The Chicken Story

A lot of the people who know me know that my family used to keep baby chickens in a kiddie swimming pool in our apartment when I was a kid and it ended in horrific bloodshed. This is not that story.

Yesterday, my roommate came home with our two dogs Obie and Mindy after a walk in the park. Slightly flustered, this conversation ensued:

Roommate: Have you been to Cheney Lake?

Me: Yes. Wait… yes. I think so.

Roommate: You know the far side of the lake, where that woman keeps her chickens in her backyard?

Me: Oh no, I don’t know anything about that.

Roommate: Well, me and the dogs were walking and I see this EXPLOSION of feathers. I see Obie running with something in her mouth and realize that she had taken one of the chickens and had shaken it! There were feathers everywhere!

Me: Oh my gosh! Was the chicken okay?

Roommate: The chicken was fine, it was just confused! It had lost a lot of feathers but it was walking around just fine. The owner didn’t seem all that concerned about it and said she had seven other chickens so it wasn’t a big deal. I offered to replace the chicken if something happened and I gave her my number. She said that the dogs should have been on a leash, but she also said that her dog is never on a leash, so…

Me: Man, that’s so weird. What a weird thing to happen to you.

Roommate: My life!

Not long after this conversation, my roommate receives a text. The chicken owner said that she’s ordered a mobile vet to come examine the chicken. Now, I’m a huge animal lover. Every commercial with a dog will make me cry. Whether it’s for the ASPCA or IAMs, the waterworks start flowing. That beer commercial where the dog is waiting for his owner to come home and he doesn’t know why he’s been left alone all night? That commercial messed me up for weeks. But even I drew the line at this nonsense. Calling a mobile vet for your injured chicken? It’s not like Obie dug into this chicken and took out a drumstick.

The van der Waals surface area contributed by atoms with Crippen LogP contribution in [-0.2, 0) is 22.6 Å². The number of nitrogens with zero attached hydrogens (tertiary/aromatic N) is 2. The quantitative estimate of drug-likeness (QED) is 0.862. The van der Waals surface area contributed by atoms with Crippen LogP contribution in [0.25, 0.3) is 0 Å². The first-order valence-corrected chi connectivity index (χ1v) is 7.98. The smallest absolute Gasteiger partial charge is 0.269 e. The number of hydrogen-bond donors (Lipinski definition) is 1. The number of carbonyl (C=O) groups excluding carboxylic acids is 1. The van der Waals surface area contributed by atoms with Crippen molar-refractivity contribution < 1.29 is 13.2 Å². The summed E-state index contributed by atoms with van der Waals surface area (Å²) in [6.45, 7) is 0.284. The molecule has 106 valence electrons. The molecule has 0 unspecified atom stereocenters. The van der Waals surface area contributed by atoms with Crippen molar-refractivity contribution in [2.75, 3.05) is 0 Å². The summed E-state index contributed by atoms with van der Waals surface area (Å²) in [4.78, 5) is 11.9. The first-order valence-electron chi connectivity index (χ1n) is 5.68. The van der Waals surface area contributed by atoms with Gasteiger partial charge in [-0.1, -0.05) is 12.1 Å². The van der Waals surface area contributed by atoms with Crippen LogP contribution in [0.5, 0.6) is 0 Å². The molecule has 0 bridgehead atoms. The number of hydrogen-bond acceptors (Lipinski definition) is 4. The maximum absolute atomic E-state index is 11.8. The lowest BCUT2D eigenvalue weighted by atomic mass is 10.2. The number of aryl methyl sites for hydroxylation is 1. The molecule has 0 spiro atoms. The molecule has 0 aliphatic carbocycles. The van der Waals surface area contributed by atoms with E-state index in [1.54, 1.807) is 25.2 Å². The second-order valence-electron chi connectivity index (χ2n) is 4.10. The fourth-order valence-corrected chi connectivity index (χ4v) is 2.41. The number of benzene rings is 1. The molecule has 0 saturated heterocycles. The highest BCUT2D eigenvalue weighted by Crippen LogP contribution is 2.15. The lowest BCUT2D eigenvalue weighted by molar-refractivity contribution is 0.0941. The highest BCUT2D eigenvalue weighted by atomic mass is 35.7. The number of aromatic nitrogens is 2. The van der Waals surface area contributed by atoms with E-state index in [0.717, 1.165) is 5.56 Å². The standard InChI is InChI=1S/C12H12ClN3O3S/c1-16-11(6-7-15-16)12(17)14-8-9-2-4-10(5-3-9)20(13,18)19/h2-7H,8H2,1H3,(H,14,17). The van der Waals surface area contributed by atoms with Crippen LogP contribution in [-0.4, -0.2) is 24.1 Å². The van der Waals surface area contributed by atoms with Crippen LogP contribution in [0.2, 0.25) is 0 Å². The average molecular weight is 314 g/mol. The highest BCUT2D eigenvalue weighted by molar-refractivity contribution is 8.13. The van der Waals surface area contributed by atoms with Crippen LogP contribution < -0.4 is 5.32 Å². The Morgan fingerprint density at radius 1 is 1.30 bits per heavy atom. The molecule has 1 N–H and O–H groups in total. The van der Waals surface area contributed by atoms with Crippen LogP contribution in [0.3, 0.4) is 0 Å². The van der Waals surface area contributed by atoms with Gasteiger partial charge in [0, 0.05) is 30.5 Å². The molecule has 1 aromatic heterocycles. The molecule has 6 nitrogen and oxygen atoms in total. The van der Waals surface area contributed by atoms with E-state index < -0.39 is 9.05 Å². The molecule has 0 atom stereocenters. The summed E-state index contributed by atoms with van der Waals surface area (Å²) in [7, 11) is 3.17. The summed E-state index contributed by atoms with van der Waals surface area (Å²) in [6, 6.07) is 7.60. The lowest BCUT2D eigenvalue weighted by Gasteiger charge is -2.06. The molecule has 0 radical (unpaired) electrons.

So my roommate looks up the going rate for new chickens in our area. A fancy, top-of-the-line chicken is $30 from a farm out in Palmer. She decides that a reasonable contribution to this weird situation is the cost of a new chicken. My solution was a bucket of chicken from KFC. My roommate is nicer than I am.

The woman texts back over an hour later with the bill for the mobile vet: $110.00. Wait, what? On what planet are people ordering fancy home visits from veterinarians for chickens, and then proceeding to pay over ONE HUNDRED dollars to repair that chicken? Even if it were normal for a vet to see the chicken, could the lady not load the chicken into a vehicle and drive to the vets office? If I can drive myself to the E.R., this chicken can certainly ride shotgun to the nearest animal hospital.

Also, the woman made it clear to my roommate that this was not a sentimental chicken situation. The chicken didn’t have a name and wasn’t wearing a fancy bandana. There was no indication that this was a beloved family pet. I’m not trying to justify the dog shaking the chicken like a Polaroid picture, but come on. It was a work chicken. You could buy 3.5 live chickens for the cost of repairing that one.

So anyway, my roommate agreed to help pay the chicken’s luxury vet bill. I suppose the moral of the story is: If your dog attacks a chicken, pretend like you’ve never met that dog or that chicken before and keep walking or you’ll be screwed out of $110.00.


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